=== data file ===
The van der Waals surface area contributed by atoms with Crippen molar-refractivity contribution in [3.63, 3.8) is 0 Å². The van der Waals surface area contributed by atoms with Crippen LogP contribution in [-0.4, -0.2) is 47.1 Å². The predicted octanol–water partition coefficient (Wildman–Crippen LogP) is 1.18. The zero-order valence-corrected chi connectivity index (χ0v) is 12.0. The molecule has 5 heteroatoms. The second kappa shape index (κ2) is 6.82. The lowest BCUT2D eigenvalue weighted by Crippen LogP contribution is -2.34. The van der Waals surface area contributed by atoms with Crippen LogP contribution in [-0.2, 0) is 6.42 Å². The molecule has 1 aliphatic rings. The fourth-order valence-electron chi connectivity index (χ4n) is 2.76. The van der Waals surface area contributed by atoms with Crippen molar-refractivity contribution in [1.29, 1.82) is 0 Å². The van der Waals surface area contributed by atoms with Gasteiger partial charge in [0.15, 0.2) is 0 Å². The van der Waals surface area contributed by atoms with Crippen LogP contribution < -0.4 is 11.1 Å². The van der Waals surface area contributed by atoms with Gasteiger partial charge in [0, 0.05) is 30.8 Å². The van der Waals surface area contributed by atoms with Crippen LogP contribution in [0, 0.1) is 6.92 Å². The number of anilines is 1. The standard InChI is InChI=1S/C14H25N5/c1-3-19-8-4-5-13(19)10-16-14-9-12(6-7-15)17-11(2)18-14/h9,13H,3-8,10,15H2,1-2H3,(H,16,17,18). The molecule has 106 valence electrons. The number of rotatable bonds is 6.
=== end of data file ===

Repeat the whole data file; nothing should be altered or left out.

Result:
The van der Waals surface area contributed by atoms with Crippen molar-refractivity contribution in [3.63, 3.8) is 0 Å². The van der Waals surface area contributed by atoms with Crippen LogP contribution in [-0.4, -0.2) is 47.1 Å². The predicted octanol–water partition coefficient (Wildman–Crippen LogP) is 1.18. The zero-order valence-corrected chi connectivity index (χ0v) is 12.0. The molecule has 5 heteroatoms. The second kappa shape index (κ2) is 6.82. The lowest BCUT2D eigenvalue weighted by Crippen LogP contribution is -2.34. The van der Waals surface area contributed by atoms with Crippen LogP contribution in [-0.2, 0) is 6.42 Å². The molecule has 1 aliphatic rings. The fourth-order valence-electron chi connectivity index (χ4n) is 2.76. The van der Waals surface area contributed by atoms with Crippen molar-refractivity contribution in [1.29, 1.82) is 0 Å². The van der Waals surface area contributed by atoms with Gasteiger partial charge in [0.15, 0.2) is 0 Å². The van der Waals surface area contributed by atoms with Crippen LogP contribution < -0.4 is 11.1 Å². The van der Waals surface area contributed by atoms with Gasteiger partial charge in [0, 0.05) is 30.8 Å². The van der Waals surface area contributed by atoms with Crippen LogP contribution in [0, 0.1) is 6.92 Å². The number of anilines is 1. The standard InChI is InChI=1S/C14H25N5/c1-3-19-8-4-5-13(19)10-16-14-9-12(6-7-15)17-11(2)18-14/h9,13H,3-8,10,15H2,1-2H3,(H,16,17,18). The molecule has 106 valence electrons. The number of rotatable bonds is 6.